What is an artist? The question has become blurred in our age of talent competitions and reality TV. But the true artist is aware of his or her limitations, and the goal is not fame or fortune. It is, rather, to point beyond the words or pictures or music toward universal human truths that elevate the conversation and invoke the imagination. The goal, then, should be to enrich the world through interpretation rather than simply to conquer or subdue it following cliché intentions deemed culturally important. In classical music, for example, one of the most respected pianists and musicians of all time was the late Sviatoslav Richter, a man capable of astonishing technical prowess. If we are talking sheer ability to perform at the keyboard (or any other instrument), an analogy might be to combine the guitar talents of Andre Segovia, Eric Clapton, and Jimi Hendrix in one man. Even considering Liszt, few living pianists would question the claim “the best who ever lived.” Yet Richter cared not at all about how his performance was received by the media. His goal was to serve as conduit for the composer, interpreting the music through his own personal insights into the score. Witness Glenn Gould’s comments on him in the video below. In our own time, pianist Yuja Wang is also a consummate artist, but with a humility about her. She sees the bigger picture, and likes to read. Also called “astonishing” for her technical prowess, she is a product of our pop era, yet remains grounded (ie. touched) by the heights she has seen in the music she performs. How can you not be humble, having viewed those vistas? When I asked her how difficult it was for her to master the piano, she responded, “I don’t think anyone has mastered it. This is not a sporting event, and there is always room for growth and improvement. That’s art.” Indeed. Only someone with this attitude can become a true artist, as Richter was. The career for such an artist is longer, too, than most pop artists or rappers. That’s because it doesn’t depend on fleeting popularity, but rather who they have become. Talent, hard work, dedication, spirit. . . that all feeds into it. But so does humility, experience, and perspective, traits which our culture and shows like America’s Got Talent undervalue. Note that the Richter piece played in the video, Schubert’s third sonata, has very simple chords which build up to resonate with more real feeling than many dazzling displays demanded in piano competitions. Will Yuja reach this mature stage? With the attitude she has already, she assuredly will. And the world will be enriched because of it. It already is.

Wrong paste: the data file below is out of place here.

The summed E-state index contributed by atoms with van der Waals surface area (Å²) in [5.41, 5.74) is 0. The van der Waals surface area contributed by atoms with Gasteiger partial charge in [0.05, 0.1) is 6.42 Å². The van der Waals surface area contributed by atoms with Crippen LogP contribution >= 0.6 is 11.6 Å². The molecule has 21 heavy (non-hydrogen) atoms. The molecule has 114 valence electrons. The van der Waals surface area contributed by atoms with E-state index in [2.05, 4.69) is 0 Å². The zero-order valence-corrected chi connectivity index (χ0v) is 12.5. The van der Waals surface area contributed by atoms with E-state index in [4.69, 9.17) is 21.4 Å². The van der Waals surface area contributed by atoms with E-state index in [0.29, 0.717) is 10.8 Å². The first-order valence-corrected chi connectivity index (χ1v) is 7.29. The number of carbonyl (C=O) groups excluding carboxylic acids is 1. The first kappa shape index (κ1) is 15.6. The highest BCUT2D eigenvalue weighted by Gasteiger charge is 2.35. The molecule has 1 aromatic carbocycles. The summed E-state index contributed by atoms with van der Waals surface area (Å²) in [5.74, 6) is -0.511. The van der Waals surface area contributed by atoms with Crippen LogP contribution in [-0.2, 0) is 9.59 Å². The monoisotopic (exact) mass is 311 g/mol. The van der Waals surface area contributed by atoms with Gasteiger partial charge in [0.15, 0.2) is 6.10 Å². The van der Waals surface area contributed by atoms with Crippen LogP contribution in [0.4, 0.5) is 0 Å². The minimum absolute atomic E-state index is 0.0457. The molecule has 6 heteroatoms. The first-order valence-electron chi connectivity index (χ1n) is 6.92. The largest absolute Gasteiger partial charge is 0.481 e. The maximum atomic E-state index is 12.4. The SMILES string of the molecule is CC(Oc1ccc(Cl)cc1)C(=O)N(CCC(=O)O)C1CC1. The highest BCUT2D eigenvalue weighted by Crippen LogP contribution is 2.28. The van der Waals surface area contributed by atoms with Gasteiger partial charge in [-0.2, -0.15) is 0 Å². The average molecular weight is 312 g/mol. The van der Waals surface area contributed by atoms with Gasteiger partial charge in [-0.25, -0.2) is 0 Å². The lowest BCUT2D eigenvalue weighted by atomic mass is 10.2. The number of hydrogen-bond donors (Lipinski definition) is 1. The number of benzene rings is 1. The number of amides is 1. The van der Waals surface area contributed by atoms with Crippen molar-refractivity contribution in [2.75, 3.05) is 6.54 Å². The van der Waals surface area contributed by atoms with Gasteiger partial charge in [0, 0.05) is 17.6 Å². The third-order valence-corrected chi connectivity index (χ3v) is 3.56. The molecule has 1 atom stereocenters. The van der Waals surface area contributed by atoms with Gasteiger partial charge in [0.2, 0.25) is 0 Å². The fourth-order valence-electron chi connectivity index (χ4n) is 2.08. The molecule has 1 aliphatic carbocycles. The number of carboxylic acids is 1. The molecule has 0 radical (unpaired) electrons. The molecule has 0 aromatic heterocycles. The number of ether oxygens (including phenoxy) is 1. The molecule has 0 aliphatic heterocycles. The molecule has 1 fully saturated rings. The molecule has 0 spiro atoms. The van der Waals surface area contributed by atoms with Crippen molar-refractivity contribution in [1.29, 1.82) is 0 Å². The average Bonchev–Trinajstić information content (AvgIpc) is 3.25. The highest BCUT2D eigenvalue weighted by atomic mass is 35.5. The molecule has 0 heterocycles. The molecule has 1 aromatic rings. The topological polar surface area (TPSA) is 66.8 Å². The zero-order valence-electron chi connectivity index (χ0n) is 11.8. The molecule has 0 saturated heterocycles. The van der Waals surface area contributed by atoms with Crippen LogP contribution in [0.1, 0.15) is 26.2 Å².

“I like Murakami, Tolstoy, Victor Hugo…there are many authors I enjoy.” –Yuja Wang